Yuval Yairi (Born in 1961, Tel-Aviv, Israel)
Lives and works in Jerusalem, Israel
Yuval Yairi is an Israeli-born Jerusalem-based contemporary artist working in the media of photography and video. Yairi studied visual arts at Wizo-Hadassa in Haifa, Israel. He has been an art director and graphic designer and works in documentary and corporate film production.
Yairi’s photographic technique is a meticulous process of capturing environments. His works resemble photographic mosaics and are created by a process of frame-by-frame shooting and then combining and revising these images. The subjects of Yairi’s work relate to a historical, cultural, personal or political place and they express an artistic comment on human observation and the natural process of memory. Upon first glance his compositions appear tranquil and still. With deeper inspection the grid-like pattern of the combined fragments of each shot, grant a sense of continuous time to a distorted environment.
In his series Palaces of Memory, Yuval Yairi challenged the “Decisive Moment” principle championed by Henri Cartier-Bresson. In his works, such as MemoVan #4, Yairi assembles digital collages from hundreds of different angles to create an alternate vision of reality. For Yairi, capturing a single decisive moment would mean the possibility of overseeing the moment that proceeded or the one that followed. Hence, his images are a poetic ode to the passing of time. Moreover, the seams delineating the different images are not emitted out of the final image. Like the construction of memory from disparate flashbacks, the different images collaborate to present a unified panoramic view.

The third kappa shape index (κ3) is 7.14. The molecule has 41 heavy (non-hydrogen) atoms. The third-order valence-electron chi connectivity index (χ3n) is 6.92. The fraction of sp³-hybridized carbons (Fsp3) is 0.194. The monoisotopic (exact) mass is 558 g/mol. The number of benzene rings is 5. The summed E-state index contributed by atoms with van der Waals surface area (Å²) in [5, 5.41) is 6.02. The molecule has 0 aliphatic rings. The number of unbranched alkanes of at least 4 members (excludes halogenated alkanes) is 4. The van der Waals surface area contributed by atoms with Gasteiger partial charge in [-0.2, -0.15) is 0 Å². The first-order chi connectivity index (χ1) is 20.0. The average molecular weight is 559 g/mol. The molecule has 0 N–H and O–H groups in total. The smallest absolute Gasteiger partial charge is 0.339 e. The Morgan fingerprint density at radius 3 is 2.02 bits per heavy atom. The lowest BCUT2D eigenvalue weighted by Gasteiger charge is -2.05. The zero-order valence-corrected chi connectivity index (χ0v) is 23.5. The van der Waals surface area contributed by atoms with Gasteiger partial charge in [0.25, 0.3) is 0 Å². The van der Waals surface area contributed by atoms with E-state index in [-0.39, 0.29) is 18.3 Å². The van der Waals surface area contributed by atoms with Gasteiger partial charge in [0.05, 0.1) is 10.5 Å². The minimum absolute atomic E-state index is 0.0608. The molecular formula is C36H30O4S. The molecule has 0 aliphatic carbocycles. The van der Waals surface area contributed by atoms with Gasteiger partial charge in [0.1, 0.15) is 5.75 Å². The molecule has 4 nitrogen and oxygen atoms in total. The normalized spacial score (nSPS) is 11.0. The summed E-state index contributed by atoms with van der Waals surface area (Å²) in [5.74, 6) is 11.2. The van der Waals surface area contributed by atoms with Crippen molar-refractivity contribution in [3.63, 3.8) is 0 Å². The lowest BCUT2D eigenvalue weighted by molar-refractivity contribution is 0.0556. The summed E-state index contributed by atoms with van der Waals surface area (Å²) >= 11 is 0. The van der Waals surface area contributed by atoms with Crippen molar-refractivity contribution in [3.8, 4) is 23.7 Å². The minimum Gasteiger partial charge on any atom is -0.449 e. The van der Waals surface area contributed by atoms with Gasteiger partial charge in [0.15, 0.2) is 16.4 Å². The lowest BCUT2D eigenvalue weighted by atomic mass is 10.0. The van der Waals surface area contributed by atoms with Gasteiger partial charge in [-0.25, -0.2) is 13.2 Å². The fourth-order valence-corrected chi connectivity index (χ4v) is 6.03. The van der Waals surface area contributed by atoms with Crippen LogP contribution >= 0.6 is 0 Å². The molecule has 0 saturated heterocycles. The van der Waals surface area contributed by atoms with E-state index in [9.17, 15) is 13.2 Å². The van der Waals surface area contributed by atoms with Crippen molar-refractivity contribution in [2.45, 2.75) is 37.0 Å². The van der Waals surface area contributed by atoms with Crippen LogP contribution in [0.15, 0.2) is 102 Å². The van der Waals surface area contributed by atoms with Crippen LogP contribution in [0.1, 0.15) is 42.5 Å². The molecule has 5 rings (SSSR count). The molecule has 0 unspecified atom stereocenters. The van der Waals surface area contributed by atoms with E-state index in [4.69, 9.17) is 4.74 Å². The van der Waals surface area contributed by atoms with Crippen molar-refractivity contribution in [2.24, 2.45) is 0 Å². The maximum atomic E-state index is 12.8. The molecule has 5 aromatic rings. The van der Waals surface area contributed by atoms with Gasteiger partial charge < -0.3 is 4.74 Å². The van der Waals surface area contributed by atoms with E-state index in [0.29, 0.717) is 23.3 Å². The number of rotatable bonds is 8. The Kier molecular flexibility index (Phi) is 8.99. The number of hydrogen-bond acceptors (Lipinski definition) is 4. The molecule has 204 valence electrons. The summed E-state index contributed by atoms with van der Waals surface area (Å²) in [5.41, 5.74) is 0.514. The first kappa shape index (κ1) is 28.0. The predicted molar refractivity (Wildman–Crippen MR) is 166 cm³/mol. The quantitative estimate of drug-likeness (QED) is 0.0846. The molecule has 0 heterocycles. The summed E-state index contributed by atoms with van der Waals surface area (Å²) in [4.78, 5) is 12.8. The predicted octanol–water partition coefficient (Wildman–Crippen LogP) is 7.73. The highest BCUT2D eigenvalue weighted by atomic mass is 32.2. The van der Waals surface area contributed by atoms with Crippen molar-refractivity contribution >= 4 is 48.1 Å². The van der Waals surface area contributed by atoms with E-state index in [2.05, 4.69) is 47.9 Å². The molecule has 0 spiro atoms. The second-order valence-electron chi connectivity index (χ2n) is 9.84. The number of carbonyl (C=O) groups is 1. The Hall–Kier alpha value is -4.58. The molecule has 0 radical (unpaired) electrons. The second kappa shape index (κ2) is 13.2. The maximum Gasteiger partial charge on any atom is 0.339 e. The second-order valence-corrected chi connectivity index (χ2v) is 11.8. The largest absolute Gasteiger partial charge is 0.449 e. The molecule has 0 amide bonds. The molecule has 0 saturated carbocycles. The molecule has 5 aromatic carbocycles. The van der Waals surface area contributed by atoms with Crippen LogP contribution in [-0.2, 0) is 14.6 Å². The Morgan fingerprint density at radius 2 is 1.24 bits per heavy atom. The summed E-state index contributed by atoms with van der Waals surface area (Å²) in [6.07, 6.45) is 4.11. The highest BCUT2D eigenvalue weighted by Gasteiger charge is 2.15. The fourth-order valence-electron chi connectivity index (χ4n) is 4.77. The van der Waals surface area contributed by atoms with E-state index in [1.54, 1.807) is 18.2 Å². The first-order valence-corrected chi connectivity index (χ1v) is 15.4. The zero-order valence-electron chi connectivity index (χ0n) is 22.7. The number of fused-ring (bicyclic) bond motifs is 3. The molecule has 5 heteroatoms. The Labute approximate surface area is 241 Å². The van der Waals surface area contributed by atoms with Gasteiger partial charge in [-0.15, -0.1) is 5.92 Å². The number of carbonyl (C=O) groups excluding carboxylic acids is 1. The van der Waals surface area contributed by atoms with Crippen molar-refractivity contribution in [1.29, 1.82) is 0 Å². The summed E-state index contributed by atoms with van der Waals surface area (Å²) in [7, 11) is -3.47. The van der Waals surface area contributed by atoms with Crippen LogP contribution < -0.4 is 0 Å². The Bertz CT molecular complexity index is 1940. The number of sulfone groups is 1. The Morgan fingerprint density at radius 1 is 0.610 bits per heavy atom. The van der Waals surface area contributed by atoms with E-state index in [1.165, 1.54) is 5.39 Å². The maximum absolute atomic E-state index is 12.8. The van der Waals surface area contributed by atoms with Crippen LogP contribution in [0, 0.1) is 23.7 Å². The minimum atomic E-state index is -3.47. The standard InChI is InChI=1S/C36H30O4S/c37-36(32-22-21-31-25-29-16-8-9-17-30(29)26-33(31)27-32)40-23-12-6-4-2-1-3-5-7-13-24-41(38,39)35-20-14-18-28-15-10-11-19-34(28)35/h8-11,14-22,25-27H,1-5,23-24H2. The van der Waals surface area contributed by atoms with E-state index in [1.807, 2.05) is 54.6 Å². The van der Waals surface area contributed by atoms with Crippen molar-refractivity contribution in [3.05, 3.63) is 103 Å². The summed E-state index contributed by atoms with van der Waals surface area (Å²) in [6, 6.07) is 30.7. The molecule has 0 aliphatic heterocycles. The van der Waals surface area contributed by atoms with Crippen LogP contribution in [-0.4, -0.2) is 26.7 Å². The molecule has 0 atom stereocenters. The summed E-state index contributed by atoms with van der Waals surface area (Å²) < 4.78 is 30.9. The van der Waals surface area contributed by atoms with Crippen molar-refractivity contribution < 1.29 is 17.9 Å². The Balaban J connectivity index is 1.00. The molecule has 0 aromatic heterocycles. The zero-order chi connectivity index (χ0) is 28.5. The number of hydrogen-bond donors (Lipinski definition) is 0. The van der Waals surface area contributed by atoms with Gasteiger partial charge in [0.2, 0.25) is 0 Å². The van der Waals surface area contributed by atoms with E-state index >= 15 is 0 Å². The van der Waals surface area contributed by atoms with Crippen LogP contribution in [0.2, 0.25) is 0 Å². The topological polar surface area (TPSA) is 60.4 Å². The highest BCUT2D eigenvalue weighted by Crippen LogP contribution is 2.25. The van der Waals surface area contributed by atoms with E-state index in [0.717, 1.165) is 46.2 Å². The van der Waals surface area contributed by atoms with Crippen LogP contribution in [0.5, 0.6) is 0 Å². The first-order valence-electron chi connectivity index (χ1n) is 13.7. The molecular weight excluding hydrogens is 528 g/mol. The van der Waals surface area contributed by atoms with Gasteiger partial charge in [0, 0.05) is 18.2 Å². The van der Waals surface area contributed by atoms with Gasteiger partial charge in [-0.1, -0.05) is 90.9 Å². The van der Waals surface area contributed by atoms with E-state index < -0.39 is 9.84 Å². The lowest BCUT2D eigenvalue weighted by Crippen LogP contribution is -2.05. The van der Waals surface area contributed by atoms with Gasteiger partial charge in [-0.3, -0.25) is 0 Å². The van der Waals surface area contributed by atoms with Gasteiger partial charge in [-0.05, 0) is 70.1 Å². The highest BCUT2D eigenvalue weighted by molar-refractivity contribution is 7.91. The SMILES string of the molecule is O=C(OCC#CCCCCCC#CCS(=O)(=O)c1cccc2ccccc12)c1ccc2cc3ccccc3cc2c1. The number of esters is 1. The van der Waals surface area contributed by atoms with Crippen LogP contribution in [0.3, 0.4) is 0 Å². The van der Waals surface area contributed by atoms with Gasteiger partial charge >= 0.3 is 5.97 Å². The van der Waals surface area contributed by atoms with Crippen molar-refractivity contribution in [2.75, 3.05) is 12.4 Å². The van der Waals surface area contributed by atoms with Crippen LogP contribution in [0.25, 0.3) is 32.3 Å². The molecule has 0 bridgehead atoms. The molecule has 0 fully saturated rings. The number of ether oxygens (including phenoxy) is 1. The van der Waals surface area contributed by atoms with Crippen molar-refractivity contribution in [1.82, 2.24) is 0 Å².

Yairi’s work has been exhibited at The Israel Museum, Jerusalem (2004); San Diego Natural History Museum, California (2007); Three Gorges Museum, Chongqing, China (2008), and the Tel Aviv Museum of Art, Israel (2011).
His works are in permanent museums collections and private collectors worldwide, including the Israel Museum, Tel Aviv Museum, Livnat in Holland, Naggar in England, Berman and Bloch in Los Angeles and Constantiner in New York.